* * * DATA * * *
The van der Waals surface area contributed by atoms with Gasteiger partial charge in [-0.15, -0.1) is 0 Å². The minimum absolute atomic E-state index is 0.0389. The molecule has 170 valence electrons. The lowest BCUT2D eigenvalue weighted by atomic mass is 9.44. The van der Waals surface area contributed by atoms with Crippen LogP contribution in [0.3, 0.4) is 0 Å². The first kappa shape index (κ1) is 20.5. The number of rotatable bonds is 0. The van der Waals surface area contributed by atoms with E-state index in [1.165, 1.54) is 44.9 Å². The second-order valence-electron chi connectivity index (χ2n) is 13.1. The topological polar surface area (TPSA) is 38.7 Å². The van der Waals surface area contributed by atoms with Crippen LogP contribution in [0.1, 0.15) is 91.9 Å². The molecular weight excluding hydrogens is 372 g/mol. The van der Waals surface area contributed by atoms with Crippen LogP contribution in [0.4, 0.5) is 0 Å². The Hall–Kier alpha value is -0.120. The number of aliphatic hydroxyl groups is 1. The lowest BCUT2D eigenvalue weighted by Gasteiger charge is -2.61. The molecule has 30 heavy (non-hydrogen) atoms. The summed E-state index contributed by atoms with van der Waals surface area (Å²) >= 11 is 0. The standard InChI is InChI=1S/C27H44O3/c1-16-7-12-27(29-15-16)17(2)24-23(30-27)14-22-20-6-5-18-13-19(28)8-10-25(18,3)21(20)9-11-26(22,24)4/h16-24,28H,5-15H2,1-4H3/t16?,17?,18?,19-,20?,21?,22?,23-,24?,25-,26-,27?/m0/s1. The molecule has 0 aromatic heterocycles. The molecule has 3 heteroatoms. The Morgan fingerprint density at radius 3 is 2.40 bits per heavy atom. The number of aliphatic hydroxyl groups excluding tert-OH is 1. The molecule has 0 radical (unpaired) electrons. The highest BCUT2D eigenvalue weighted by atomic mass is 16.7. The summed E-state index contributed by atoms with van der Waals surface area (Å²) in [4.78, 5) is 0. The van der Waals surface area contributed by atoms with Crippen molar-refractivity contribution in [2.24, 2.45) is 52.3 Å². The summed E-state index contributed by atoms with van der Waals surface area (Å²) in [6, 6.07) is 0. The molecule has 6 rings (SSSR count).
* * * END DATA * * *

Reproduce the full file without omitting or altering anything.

The van der Waals surface area contributed by atoms with Gasteiger partial charge in [-0.15, -0.1) is 0 Å². The minimum absolute atomic E-state index is 0.0389. The molecule has 170 valence electrons. The lowest BCUT2D eigenvalue weighted by atomic mass is 9.44. The van der Waals surface area contributed by atoms with Crippen LogP contribution in [0.3, 0.4) is 0 Å². The first kappa shape index (κ1) is 20.5. The number of rotatable bonds is 0. The van der Waals surface area contributed by atoms with E-state index in [1.165, 1.54) is 44.9 Å². The second-order valence-electron chi connectivity index (χ2n) is 13.1. The topological polar surface area (TPSA) is 38.7 Å². The van der Waals surface area contributed by atoms with Crippen LogP contribution in [0.1, 0.15) is 91.9 Å². The molecular weight excluding hydrogens is 372 g/mol. The van der Waals surface area contributed by atoms with Crippen LogP contribution in [0.4, 0.5) is 0 Å². The Hall–Kier alpha value is -0.120. The number of aliphatic hydroxyl groups is 1. The lowest BCUT2D eigenvalue weighted by Gasteiger charge is -2.61. The molecule has 30 heavy (non-hydrogen) atoms. The summed E-state index contributed by atoms with van der Waals surface area (Å²) >= 11 is 0. The standard InChI is InChI=1S/C27H44O3/c1-16-7-12-27(29-15-16)17(2)24-23(30-27)14-22-20-6-5-18-13-19(28)8-10-25(18,3)21(20)9-11-26(22,24)4/h16-24,28H,5-15H2,1-4H3/t16?,17?,18?,19-,20?,21?,22?,23-,24?,25-,26-,27?/m0/s1. The molecule has 0 aromatic heterocycles. The molecule has 3 heteroatoms. The Morgan fingerprint density at radius 3 is 2.40 bits per heavy atom. The number of aliphatic hydroxyl groups excluding tert-OH is 1. The molecule has 0 radical (unpaired) electrons. The highest BCUT2D eigenvalue weighted by atomic mass is 16.7. The summed E-state index contributed by atoms with van der Waals surface area (Å²) in [4.78, 5) is 0. The van der Waals surface area contributed by atoms with Crippen molar-refractivity contribution in [2.24, 2.45) is 52.3 Å². The summed E-state index contributed by atoms with van der Waals surface area (Å²) in [6, 6.07) is 0. The molecule has 6 rings (SSSR count).